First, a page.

?1961, an unsuccessful invasion of Cuba by Cuban exiles, supported by the U.S. government
?On Apr. 17, 1961, an armed force of about 1,500 Cuban exiles landed in the Baha de Cochinos (Bay of Pigs) on the south coast of Cuba
?Central Intelligence Agency (CIA) with the approval of the Eisenhower administration, and supplied with arms by the U.S. government, the rebels intended to foment an insurrection in Cuba and overthrow the Communist regime of Fidel Castro
?The Cuban army easily defeated the rebels, most were either killed or captured
?The invasion provoked anti-U.S. demonstrations in Latin America and Europe and further embittered U.S.-Cuban relations
?Poorly planned and executed, the invasion subjected President Kennedy to severe criticism at home.
?Cuban exile leader Jos Mir Cardona, president of the U.S.-based National Revolutionary Council, blamed the failure on the CIA and the refusal of Kennedy to authorize air support for the invasion
?In Dec., 1962, Castro released 1,113 captured rebels in exchange for $53 million in food and medicine raised by private donations in the United States.
?When rebel forces under the command of Fidel Castro completed the overthrow of Cuban dictator Fulgencio Batista on New Year’s Day, 1959, the future of U.S.-Cuban relations became uncertain, at best. As the year progressed, Castro solidified control over the revolutionary government and initiated an ambitious program of reforms, replacing American companies’ control of key industries with economic measures focused on national development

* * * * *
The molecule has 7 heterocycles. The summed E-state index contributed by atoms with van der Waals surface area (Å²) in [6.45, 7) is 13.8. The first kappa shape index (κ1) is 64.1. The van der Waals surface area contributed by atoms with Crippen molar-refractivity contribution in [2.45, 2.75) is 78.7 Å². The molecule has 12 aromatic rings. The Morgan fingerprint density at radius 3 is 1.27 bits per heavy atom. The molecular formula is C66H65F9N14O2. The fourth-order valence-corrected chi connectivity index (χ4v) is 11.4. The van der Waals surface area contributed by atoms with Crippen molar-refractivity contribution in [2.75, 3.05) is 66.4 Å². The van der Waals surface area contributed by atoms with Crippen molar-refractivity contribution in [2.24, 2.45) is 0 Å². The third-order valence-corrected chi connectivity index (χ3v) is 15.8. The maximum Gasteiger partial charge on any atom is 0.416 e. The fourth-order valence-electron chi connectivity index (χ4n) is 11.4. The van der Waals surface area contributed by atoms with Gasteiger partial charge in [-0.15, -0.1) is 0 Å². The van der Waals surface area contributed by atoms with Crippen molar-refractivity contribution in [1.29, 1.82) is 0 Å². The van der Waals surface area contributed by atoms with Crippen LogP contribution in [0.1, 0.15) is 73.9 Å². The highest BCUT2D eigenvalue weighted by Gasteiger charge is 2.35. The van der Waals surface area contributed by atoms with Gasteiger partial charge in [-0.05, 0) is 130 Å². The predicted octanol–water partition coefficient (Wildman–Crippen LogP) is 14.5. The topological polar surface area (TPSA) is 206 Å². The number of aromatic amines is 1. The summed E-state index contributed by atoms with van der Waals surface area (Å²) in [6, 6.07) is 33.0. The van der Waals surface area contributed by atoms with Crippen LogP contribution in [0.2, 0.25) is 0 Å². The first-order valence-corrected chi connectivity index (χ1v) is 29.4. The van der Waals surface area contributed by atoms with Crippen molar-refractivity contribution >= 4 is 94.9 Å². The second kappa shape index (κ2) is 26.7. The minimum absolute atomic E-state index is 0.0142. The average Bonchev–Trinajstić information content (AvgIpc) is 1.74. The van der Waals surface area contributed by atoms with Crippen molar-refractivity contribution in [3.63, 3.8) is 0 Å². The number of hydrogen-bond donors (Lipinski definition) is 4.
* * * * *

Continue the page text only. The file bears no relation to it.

?The CIA set about the task zealously, eager to attempt a rerun of their successful 1954 operation to overthrow Guatemala’s leftist leader, President Jacobo Arbenz. Much of the Agency’s planning for the Cuba program was modeled on the Guatemala campaign, which was conducted to appear as an independent invasion of the country by forces under the command of an exiled military officer, Carlos Castillo Armas
?Cuba’s revolutionary army and militia had thwarted the invaders before they were able to establish a solid foothold on the island.
? In Washington, the White House went into a brief period of shock.
?President Kennedy recovered quickly, however, and made a statement acknowledging U.S. support for the invaders
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